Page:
(b) It provides high-fidelity signals that help you identify the most highly engaged customers out-of-the box without the need for your CS group to depend on the engineering team for deeper customizations.
Takeaway: Totango helps you drive customer success and engage with your customer base in a scalable yet contextual and relevant manner. 👌
Choosing between Gainsight and Totango
When you are evaluating between two or more SaaS products, it’s best to slice and dice your comparison from 4 critical lenses:
Key factors for evaluation
1. Ease of use
The ease of using a customer success platform is an essential factor to consider since it will make or break the platform's adoption among your CS team.
Questions to ask:
- How hard or easy is it to set up and implement the CS software?
- Do you need a dedicated manager to administer the tool?
- Can you trial the platform yourself with some automated nurture assisting you?
- Will the users need training to start using the tool effectively?
2. Product capabilities
If the CS software’s UX gets a passing grade, the next evaluation criteria should be the range of features and benefits it offers.
Questions to ask:
- How comprehensive is the platform in terms of allowing flexibility based on various customer success goals and approaches?
- What integrations does it support?
- Do they support the integrations natively or via some third party API connectors?
- Are its functionalities out-of-the-box or customizable?
Pricing is an important area to explore considering your team size, budget, and the net retention revenue goals you expect to achieve as a result of leveraging the CS platform.
Questions to ask:
- Does the CS tool offer a free trial or freemium subscription model?
- Is the pricing affordable, flexible, and fair for your business use cases?
- Does it have flexible monthly billing options or does it force you to sign annual contracts?
- Are there any hidden costs?
When you're buying a piece of software, you're not just buying to solve your pressing needs today but also looking to use it for your future needs.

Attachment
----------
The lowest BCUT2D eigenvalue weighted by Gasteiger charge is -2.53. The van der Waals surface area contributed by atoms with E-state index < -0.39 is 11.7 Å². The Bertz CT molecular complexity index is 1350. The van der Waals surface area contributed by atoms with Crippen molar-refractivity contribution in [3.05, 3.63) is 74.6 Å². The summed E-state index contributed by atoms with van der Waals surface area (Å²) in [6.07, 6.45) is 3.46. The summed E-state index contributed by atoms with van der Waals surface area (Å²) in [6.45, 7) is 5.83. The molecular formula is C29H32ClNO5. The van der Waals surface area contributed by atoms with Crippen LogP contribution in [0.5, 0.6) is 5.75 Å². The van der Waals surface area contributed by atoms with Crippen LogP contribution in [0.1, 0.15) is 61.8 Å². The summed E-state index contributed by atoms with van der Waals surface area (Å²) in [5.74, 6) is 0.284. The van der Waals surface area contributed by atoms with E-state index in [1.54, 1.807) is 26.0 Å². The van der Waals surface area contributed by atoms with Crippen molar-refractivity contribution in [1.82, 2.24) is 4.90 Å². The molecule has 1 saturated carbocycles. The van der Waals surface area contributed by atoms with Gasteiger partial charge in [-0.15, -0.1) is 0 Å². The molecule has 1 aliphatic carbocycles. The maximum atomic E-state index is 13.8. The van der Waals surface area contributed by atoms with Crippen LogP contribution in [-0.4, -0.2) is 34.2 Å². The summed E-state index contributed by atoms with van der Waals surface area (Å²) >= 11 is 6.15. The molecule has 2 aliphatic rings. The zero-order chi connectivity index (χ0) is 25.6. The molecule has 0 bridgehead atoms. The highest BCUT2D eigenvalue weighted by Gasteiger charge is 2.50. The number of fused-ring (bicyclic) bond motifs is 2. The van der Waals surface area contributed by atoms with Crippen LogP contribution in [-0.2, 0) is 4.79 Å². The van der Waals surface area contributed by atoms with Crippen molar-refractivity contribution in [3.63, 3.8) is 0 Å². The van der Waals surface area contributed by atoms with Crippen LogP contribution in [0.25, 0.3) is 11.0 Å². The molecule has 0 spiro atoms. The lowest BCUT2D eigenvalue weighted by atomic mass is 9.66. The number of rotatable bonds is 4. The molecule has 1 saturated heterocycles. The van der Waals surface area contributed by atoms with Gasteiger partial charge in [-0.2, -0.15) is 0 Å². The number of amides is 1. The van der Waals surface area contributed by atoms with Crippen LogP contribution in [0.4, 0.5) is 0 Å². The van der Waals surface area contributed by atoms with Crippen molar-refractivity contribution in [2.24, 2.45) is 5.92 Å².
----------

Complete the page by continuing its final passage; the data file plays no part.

Questions to ask:
- How easy and affordable is it to add more users to the platform?
- Does it offer enterprise-level features?
- Can the platform support you across the growth and maturity phases?
Comparing Gainsight and Totango
The TL;DR version
1. Ease of use
Both Gainsight and Totango are rated highly by their customers. Since both are market leaders with thousands of customers, they have many reviews on G2 platform. If you look at their side-by-side comparison on G2, despite 861 reviews and an overall rating of 4.4/5, ease-of-use doesn’t necessarily seem to be their strongest suite.
Totango is not too far in terms of ratings with 4.3/5 stars out of 549 reviews. However, between them and Gainsight, Totango is objectively rated higher for their UI and UX, and their simplicity.
2. Product capabilities
Gainsight looks at customer health as a holistic indicator, which is a result of several factors such as product adoption, number of support cases raised during a given period, referrals coming from your existing customers, and more.
The fundamental understanding is—when you’re a small organization, product adoption and usage metrics are probably the biggest indicators of customer health. But talking to VPs of Customer Success at fairly large enterprises, we often hear that usage metrics hardly give you the entire picture of customer health.
Here’s what Gainsight for Customer Success looks like:
With features like Scorecards, Customer 360 and Timeline—you get a complete overview of your customer health (not just in terms of product usage, but also in terms of the number of interactions, bill payments, referrals, community participation, etc) and can set up a workflow to drive the right action at the right moments across the customer success pipeline.
These pipelines can be used in order to understand exactly where a customer is in the process of being supported by a CS person, and the next course of action. Also for a CS leader, this pipeline visibility is very helpful for internal reviews and to discuss how best to operationalize customer success in the most efficient and effective way.
Unlike Gainsight, Totango’s core philosophy is based on product adoption and the platform acts as an early warning system for CSMs and the CS team at large when a specific customer health metric drops.